Engaging with the rural community for future research
17 May 2018
Written by Laura Campbell, PPIE Project Support, Primary Care, Keele University
As part of an upcoming funding proposal around rural mental health, researchers at the Research Institute for Primary Care and Health Sciences, Keele University, recently held a successful community engagement morning.
One challenge of achieving good Patient and Public Involvement and Engagement (PPIE) in research is making sure that we endeavour to include broad range people. Having input from several different social, professional, economic and ethnic backgrounds helps to produce high quality healthcare research which is relevant for more people. That is why it is so important to reach out to the so-called ‘seldom-heard’ groups, such as rural communities and people with mental health conditions.
Working with Staffordshire Fire and Rescue Service, on Friday, 10th May, Professor Carolyn Chew-Graham and PPIE Project Support Laura Campbell met with members of the community in Leek, Staffordshire, to discuss early ideas around a potential research project. The aim of the meeting was primarily to see if the research team’s ideas made sense to the group, and also to find out if anyone would be interested in being a co-applicant on the grant application.
Having publically advertised the event previously, we were delighted to see a variety of people attend the meeting. This included representatives from Approach Staffordshire (a dementia Support group), local town councillors, artists, local community figures, retired mental health practitioners, the fire service and the local Women’s Institute.
At the start of the meeting I took the opportunity to talk to the group in more detail about what Patient and Public Involvement and Engagement in research entails and how their contributions could help shape research studies. The group were informed that how Keele support, encourage and nurture PPIE through our Research User Group (RUG) which is made up of over 110 members, each with their own experiences of health conditions such as osteoarthritis, chronic pain, inflammatory arthritis, mental ill health and long term conditions. This “Expertise by Experience” has been an integral part of health research at Keele for the last 12 years and helps our research to stay patient focussed.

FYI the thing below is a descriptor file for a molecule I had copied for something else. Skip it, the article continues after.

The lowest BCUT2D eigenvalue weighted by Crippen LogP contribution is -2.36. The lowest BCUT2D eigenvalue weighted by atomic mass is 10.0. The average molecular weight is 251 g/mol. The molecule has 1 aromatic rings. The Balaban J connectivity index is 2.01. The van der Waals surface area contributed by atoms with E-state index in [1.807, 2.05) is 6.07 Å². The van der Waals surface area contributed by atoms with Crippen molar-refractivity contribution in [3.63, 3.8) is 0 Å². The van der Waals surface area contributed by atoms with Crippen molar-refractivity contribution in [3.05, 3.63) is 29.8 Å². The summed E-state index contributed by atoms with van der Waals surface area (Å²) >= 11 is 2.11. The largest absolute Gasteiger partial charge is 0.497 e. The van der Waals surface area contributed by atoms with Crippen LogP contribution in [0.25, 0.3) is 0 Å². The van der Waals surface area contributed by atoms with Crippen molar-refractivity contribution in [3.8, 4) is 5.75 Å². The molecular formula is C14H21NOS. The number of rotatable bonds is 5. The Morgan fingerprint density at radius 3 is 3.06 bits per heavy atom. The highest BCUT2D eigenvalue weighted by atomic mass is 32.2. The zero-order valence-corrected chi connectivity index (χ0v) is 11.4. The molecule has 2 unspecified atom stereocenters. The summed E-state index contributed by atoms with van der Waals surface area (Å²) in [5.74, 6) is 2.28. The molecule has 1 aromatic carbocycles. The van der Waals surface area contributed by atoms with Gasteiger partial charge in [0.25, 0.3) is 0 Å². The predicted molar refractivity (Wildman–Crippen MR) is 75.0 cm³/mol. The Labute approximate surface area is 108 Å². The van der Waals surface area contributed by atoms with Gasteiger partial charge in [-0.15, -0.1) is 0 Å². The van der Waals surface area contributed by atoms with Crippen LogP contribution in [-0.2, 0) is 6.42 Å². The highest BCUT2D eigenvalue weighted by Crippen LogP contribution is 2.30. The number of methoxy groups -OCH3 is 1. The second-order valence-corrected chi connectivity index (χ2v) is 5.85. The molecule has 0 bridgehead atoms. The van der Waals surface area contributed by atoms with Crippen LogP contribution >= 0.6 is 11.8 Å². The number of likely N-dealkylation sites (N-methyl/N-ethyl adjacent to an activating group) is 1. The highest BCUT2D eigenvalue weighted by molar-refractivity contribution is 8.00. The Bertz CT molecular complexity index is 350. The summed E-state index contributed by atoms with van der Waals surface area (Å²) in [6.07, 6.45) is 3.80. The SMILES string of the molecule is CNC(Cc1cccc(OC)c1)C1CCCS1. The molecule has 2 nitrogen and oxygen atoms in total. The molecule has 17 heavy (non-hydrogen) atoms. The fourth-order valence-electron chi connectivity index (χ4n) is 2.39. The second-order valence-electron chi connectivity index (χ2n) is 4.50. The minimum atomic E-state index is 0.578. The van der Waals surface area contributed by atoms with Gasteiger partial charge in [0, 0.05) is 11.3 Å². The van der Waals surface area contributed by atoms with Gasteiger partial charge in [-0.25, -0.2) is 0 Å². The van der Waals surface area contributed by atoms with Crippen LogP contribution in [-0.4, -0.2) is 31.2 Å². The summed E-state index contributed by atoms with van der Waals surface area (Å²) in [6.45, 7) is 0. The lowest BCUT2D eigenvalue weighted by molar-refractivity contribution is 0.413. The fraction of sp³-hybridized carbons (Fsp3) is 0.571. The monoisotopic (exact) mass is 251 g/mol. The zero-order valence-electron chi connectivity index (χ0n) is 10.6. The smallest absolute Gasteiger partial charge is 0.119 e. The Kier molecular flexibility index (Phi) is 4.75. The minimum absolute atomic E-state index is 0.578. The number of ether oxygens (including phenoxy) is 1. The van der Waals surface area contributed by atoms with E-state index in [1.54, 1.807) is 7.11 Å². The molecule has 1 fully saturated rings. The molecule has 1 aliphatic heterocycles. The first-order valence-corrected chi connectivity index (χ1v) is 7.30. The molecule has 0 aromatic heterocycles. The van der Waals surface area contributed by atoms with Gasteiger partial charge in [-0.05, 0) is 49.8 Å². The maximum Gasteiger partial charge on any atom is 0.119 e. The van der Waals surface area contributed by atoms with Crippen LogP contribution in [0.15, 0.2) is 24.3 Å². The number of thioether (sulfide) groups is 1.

The group were very interested to hear that lay people can be involved in lots of different ways, from participating in a Patient Advisory group, to being a co-applicant on a grant application or contributing to a study steering committee.
From there Prof. Chew-Graham explained a project idea to the group, which aims to investigate the potential role of “Safe and Well” visits by the Fire and Rescue Service (FRS) in identifying mental health problems in older people. Working with the fire service and other community groups in a more ‘joined up’ service was strongly supported by the group, who were very passionate that researchers and community groups should all engage in conversation more regularly in order to provide the best possible for care for people, especially those who may be more isolated in the rural community. Local knowledge was championed, with an emphasis on ‘prevention rather than cure’.
Holding engagement events such as this is extremely useful and interesting for all involved. Not only did the group learn how they can actively become involved in mental health research, but also the Keele team took away valuable information from the group. For example, we learned that as a national organisation, the Women’s Institute will be concentrating on mental health going forward, with ‘Mental Health Matters’ likely to be adopted for the forthcoming year. When the discussion broadened to the problems facing older people in rural areas – for example loneliness, social isolation, poor transport and limited or no community services, the Keele team felt it would be useful to share that we are planning two further meetings to engage with the rural community, in a bid to listen to their ideas and potentially take these forward in research.
31 May FRRESH (Forum for Rural Research on Health & well-being)
12.30-4pm Foxlowe Centre, Leek (lunch included) ‘Rural proofing’
7th June PPIE meeting 10-11.30am
David Weatherall Building, Keele University
To discuss development of a programme of work around older adults, pain, mental health in rural areas.